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While turkey often takes centre stage at Christmas, the side dishes are just as important. And on an episode of Mad Genius, Food & Wine Culinary Director at Large Justin Chapple prepares a real showstopper – creamy Swiss chard gratin with crispy gnocchi.

He explains that the dish is a riff on two of his favourite side dishes, creamed spinach and potato gratin. Swap the spinach for Swiss chard and sub in crisped gnocchi for potatoes and you end up with a rich, cheesy dish (thanks to Gruyère and Parmigiano-Reggiano) that comes together in just one hour and 20 minutes.

Read on for his step-by-step method so you can make this dreamy gnocchi dish at home too:

Prep the Swiss Chard

The first thing you need to do is remove the stems from your Swiss chard. Trim and toss the stem ends, and thinly slice the remaining stems. Slice the leaves into one-inch-thick strips as well. Take the prepared leaves and stems and blanch them in a large pot of boiling salted water for one to two minutes, stirring often, until the stems are crisp-tender and the leaves have wilted.

Then, drain the Swiss chard well and let it cool for 15 minutes. Before adding to the gratin sauce, squeeze it gently over the sink to remove excess liquid.

Crisp the Gnocchi

Next, it’s time to crisp the gnocchi. Wipe the Swiss chard pot clean and add the unsalted butter and extra-virgin olive oil, cooking over medium-high. Once the butter melts, add half of the prepared gnocchi (you don’t want to crowd the pot) and cook for five to seven minutes, turning occasionally, until they’re golden brown and crisp. Transfer the gnocchi to a baking sheet and repeat the process with the rest of the gnocchi. Once all of it is cooked and on the baking sheet, season them with salt and pepper and let them sit while you get started on the sauce.

Make the Sauce

The final component of this gratin is the creamy sauce. In the same pot, add the rest of the butter and olive oil and cook over medium, adding the thinly-sliced red onion when the butter has melted. Season it with salt and pepper and cook for about eight minutes until it’s softened and translucent. The all-purpose flour goes in next (make sure to cook out the flavour) followed by the whole milk. After the mixture has had some time to simmer and thicken, remove it from the heat and add in the grated Gruyère, Parmigiano-Reggiano, Dijon mustard, grated garlic, cayenne pepper, and ground nutmeg.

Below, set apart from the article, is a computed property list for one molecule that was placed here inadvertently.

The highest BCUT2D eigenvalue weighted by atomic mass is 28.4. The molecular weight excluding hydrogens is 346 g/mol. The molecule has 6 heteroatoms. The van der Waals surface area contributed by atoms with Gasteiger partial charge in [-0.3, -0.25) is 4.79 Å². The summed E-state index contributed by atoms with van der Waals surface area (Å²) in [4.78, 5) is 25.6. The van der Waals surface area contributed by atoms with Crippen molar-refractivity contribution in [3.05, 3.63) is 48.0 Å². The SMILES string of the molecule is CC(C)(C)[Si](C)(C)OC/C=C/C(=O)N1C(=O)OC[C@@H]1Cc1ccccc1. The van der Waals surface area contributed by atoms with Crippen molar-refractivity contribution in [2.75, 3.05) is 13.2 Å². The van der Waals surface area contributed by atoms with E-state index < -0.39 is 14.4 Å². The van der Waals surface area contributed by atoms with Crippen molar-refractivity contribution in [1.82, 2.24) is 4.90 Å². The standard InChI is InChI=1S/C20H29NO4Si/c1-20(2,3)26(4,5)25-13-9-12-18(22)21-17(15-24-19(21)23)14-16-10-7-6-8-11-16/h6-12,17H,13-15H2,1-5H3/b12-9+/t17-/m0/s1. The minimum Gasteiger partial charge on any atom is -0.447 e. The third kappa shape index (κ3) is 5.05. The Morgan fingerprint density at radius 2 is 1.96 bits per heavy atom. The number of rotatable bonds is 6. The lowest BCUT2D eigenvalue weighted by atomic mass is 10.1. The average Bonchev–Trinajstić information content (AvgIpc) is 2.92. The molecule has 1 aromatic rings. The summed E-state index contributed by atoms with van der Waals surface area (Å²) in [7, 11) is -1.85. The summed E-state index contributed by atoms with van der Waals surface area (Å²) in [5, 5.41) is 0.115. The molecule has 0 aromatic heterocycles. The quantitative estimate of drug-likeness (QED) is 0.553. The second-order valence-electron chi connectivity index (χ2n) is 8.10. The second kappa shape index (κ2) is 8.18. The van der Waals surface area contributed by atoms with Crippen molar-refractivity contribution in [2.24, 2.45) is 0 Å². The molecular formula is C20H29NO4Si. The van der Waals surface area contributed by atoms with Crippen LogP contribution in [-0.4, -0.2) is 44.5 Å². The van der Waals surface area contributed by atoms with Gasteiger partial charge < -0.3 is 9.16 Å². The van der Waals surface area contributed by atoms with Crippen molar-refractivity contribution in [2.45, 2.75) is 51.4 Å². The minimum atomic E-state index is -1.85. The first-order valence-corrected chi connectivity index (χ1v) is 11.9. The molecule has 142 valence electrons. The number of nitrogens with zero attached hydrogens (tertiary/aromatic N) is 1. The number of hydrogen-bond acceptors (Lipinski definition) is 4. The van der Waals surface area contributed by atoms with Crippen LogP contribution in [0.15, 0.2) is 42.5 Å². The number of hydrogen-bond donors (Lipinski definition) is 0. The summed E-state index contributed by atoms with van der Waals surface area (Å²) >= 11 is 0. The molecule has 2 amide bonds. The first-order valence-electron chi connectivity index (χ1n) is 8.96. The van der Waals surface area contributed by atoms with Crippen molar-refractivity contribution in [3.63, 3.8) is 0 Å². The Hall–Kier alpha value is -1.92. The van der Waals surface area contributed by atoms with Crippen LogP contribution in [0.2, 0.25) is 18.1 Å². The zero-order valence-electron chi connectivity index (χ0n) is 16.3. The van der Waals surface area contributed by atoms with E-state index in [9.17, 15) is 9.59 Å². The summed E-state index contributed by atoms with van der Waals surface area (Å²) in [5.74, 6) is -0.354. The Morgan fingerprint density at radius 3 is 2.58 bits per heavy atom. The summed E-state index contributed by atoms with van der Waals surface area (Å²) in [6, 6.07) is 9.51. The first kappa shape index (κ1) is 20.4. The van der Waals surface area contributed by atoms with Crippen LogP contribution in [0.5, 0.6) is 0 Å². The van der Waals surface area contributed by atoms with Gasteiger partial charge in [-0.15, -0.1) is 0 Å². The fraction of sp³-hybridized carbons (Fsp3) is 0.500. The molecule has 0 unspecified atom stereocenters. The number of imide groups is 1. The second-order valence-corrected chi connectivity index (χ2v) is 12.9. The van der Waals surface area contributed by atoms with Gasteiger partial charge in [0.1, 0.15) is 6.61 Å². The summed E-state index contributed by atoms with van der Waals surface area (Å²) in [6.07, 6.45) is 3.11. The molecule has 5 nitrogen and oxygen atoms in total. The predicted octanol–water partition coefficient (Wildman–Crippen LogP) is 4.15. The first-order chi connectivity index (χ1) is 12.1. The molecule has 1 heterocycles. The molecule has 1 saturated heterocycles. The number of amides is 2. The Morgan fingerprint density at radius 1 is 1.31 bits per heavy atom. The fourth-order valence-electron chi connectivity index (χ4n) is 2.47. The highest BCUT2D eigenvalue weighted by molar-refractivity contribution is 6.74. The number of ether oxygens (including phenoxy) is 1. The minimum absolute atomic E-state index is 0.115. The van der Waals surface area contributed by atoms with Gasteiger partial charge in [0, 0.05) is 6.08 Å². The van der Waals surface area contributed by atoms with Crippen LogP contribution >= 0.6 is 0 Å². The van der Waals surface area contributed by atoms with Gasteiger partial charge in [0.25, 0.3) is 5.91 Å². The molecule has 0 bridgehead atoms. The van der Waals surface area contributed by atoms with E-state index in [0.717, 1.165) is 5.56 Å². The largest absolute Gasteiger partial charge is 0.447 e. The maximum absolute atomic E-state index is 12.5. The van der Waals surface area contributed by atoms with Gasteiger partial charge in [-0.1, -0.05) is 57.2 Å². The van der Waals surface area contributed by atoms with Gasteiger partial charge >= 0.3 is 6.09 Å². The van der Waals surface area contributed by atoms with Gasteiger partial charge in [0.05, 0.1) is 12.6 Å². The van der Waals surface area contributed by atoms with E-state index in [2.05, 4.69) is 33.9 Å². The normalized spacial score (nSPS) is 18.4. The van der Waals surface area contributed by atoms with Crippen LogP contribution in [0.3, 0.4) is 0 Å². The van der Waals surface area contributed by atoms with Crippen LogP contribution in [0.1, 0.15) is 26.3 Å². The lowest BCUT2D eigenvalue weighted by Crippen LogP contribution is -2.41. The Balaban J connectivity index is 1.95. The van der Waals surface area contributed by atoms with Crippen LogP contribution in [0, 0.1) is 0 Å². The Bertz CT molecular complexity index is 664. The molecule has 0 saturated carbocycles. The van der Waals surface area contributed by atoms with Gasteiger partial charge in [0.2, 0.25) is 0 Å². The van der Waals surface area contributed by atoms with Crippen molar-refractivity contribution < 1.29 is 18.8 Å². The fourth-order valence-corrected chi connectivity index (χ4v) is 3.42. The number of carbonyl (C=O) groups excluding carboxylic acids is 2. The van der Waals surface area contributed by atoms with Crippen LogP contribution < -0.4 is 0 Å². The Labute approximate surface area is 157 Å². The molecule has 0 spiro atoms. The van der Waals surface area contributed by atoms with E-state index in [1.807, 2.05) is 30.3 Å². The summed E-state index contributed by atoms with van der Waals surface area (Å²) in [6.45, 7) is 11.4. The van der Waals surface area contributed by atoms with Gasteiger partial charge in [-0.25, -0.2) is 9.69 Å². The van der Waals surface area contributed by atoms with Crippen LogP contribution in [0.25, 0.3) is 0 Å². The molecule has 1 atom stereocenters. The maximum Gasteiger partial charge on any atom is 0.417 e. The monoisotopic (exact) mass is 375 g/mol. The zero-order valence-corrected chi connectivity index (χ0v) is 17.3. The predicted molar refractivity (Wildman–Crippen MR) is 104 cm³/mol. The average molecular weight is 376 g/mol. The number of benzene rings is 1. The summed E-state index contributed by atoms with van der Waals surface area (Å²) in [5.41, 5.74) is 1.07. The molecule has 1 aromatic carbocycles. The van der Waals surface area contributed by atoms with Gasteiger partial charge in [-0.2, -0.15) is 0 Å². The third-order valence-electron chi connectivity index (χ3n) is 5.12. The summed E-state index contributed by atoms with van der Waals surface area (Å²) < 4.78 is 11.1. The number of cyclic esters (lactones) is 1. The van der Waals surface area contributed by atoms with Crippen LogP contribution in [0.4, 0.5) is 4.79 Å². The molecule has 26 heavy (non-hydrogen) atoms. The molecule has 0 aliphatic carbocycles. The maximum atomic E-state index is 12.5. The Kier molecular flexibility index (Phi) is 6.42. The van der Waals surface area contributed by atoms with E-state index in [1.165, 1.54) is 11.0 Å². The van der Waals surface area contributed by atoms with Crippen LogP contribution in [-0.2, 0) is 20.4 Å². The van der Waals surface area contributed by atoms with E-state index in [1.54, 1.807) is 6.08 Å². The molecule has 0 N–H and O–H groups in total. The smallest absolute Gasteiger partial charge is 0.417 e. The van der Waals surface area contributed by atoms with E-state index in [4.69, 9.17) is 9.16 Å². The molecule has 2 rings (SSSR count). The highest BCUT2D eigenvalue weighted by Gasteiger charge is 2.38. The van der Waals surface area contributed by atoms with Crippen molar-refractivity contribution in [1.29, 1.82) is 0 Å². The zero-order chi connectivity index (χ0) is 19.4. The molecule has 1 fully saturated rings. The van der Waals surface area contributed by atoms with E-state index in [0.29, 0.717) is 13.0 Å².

Assemble and Bake

Credit: Photo by Christopher Testani / Food Styling by Margaret Monroe Dickey / Prop Styling by Prissy Lee

Once the sauce is done, you can fold in the gnocchi and Swiss chard, giving a final season of salt and pepper. Pour the mixture into an 11- x 7-inch broiler-safe baking dish and then place that dish on a baking sheet lined with parchment paper or foil to catch drips in the event that the gratin bubbles over. If you’d like, you can prepare the gratin up until this point and refrigerate it, covered, for up to four hours. Let it stand at room temperature for 30 minutes before baking.

When ready to bake, get the gratin in a preheated 375°F (190 degrees Celsius) oven for 20 to 25 minutes, until it’s bubbling around the edges. To finish it off, turn the broiler on and give the gratin a quick blast for four minutes.


After the trip to the broiler, the gratin should emerge browned in spots. Although it’ll be tempting to grab a spoon and start eating right away, let it cool for five minutes first so it’s not quite so hot.

“I mean… I don’t know what to tell you,” he says after taking a bite. “You’re gonna freaking love this. That gnocchi is crispy on the outside. It’s poofy but a little chewy on the inside. That creamy Swiss chard has so much flavour. It’s got a little bit of heat from that cayenne. It is seriously rocking it.”

Get The Recipe

This story first appeared on www.foodandwine.com.

(Main and Feature Image Credit: Photo by Christopher Testani / Food Styling by Margaret Monroe Dickey / Prop Styling by Prissy Lee)

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